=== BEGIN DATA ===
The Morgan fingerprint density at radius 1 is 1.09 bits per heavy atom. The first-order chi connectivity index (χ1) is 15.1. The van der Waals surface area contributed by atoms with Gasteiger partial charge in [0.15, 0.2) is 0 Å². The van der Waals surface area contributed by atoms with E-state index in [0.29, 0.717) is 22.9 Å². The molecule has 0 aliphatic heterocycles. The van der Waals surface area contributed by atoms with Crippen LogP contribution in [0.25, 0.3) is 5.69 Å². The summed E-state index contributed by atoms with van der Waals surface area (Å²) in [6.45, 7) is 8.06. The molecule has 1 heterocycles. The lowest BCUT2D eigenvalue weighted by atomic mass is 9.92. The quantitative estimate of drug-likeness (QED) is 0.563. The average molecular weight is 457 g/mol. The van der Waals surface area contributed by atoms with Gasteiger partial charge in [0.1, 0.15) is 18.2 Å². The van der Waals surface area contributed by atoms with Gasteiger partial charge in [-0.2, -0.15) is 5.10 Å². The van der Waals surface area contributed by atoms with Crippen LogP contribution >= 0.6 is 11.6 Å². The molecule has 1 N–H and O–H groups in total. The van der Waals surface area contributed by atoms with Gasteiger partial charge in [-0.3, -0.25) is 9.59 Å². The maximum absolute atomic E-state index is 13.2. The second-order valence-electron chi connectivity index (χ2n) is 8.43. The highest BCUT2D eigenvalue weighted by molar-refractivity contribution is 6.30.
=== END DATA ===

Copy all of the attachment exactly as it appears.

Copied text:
The Morgan fingerprint density at radius 1 is 1.09 bits per heavy atom. The first-order chi connectivity index (χ1) is 15.1. The van der Waals surface area contributed by atoms with Gasteiger partial charge in [0.15, 0.2) is 0 Å². The van der Waals surface area contributed by atoms with E-state index in [0.29, 0.717) is 22.9 Å². The molecule has 0 aliphatic heterocycles. The van der Waals surface area contributed by atoms with Crippen LogP contribution in [0.25, 0.3) is 5.69 Å². The summed E-state index contributed by atoms with van der Waals surface area (Å²) in [6.45, 7) is 8.06. The molecule has 1 heterocycles. The lowest BCUT2D eigenvalue weighted by atomic mass is 9.92. The quantitative estimate of drug-likeness (QED) is 0.563. The average molecular weight is 457 g/mol. The van der Waals surface area contributed by atoms with Gasteiger partial charge in [0.1, 0.15) is 18.2 Å². The van der Waals surface area contributed by atoms with Gasteiger partial charge in [-0.2, -0.15) is 5.10 Å². The van der Waals surface area contributed by atoms with Crippen LogP contribution >= 0.6 is 11.6 Å². The molecule has 1 N–H and O–H groups in total. The van der Waals surface area contributed by atoms with Gasteiger partial charge in [-0.3, -0.25) is 9.59 Å². The maximum absolute atomic E-state index is 13.2. The second-order valence-electron chi connectivity index (χ2n) is 8.43. The highest BCUT2D eigenvalue weighted by molar-refractivity contribution is 6.30.